Apple's Textbook Grab
Three recent (January 21, 2012) articles regarding Apple have me scratching my head. The first is that Apple has signed agreements with three textbook publishers to sell iPad textbooks. The second is the news that Apple has announced they are attempting to unify the online databases of textbooks and are giving their iBooks 2 app away for free so textbook authors can publish their books online and be included in the textbook database. Sounds great until you read the third article, Ed Bott's column about the license agreement that goes along with the iBooks app.
According to Bott, the following gem is included in the license agreement:
"(ii) if your Work is provided for a fee (including as part of any subscription-based product or service), you may only distribute the Work through Apple and such distribution is subject to the following limitations and conditions: (a) you will be required to enter into a separate written agreement with Apple (or an Apple affiliate or subsidiary) before any commercial distribution of your Work may take place; and (b) Apple may determine for any reason and in its sole discretion not to select your Work for distribution."
Translation: If you use the software to create a work, you may ONLY distribute the work through Apple, and Apple can decide not to make your work publicly available and you are out of luck. You can only sell the work through Apple and they aren't selling it. You have no recourse. Ed Bott is the author of many excellent books and a long-time commentator on the industry. He concludes:
"I’ve spent years reading end user license agreements, EULAs, looking for little gotchas or just trying to figure out what the agreement allows and doesn't allow.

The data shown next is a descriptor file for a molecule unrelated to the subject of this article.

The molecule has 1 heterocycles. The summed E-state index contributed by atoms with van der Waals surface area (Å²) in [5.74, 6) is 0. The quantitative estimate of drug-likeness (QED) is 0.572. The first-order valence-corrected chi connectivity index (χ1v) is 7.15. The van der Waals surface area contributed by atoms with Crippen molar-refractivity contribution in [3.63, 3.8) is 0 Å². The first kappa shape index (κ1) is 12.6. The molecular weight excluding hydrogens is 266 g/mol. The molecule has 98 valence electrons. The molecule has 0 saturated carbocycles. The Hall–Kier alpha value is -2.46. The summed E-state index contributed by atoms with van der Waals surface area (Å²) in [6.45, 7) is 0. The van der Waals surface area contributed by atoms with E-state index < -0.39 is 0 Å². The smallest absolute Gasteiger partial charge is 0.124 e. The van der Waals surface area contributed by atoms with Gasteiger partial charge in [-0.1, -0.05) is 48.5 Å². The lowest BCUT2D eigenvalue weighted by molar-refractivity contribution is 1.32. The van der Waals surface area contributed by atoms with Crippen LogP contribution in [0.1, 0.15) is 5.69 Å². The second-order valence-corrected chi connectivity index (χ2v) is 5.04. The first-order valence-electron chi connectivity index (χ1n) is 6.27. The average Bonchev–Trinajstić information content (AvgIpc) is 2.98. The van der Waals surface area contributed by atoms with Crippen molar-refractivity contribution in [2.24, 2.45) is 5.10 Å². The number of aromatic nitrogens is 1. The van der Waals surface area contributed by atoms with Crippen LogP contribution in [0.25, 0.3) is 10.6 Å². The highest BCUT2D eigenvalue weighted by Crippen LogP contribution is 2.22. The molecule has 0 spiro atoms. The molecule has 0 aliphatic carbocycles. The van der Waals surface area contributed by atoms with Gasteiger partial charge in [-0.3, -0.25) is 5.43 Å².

"I have never seen a EULA as mind-bogglingly greedy and evil as Apple's EULA for its new ebook authoring program."
Several years ago, Google began scanning a huge number of out-of-print books. When publishers attacked the plan in court, Google signed an agreement to make only snippets available online so search engines could find them. Google signed agreements with several publishers that would allow them to sell the books in electronic form for a 33% fee. The remainder remitted to the publisher. For orphaned books, where the publisher was no longer in business Google could sell the electronic books but all the money collected would be held in a trust until the rights holders could be sorted out.
Last summer the court rejected this agreement between Google and the publishers because it went too far and gave Google an unfair advantage over competitors.
So, it is unfair that Google, at their own cost, scanned books that were no longer available in paper form, reached an agreement with some publishers to sell those in electronic form and then would hold in trust all monies from the sale of orphaned books until agreements could be reached with the rights holders. But it is perfectly fair if Apple makes agreements with publishers that lock them into selling currently published textbooks through Apple exclusively, and in a format aimed at Apple's hardware. And it is fair to give away software where the license gives Apple the exclusive license to the content created with the software and if they don't want to sell the creation, you are out of luck.
Why can't the textbooks be published in EPUB or other open format that can be read, and more importantly, sold by any vendor and let the vendors compete? Why is it necessary to allow one digital vendor lock up an entire industry? And hopefully, no one will use Apple's software with its evil EULA.
At one time, Microsoft was regarded as "the evil empire" attempting to control the entire computer industry. Apple is going Microsoft one better: they want to control not only the market for the device you read information on, but also to control the market for the content to your device. But image is everything. Apple is cool and Microsoft is still uncool.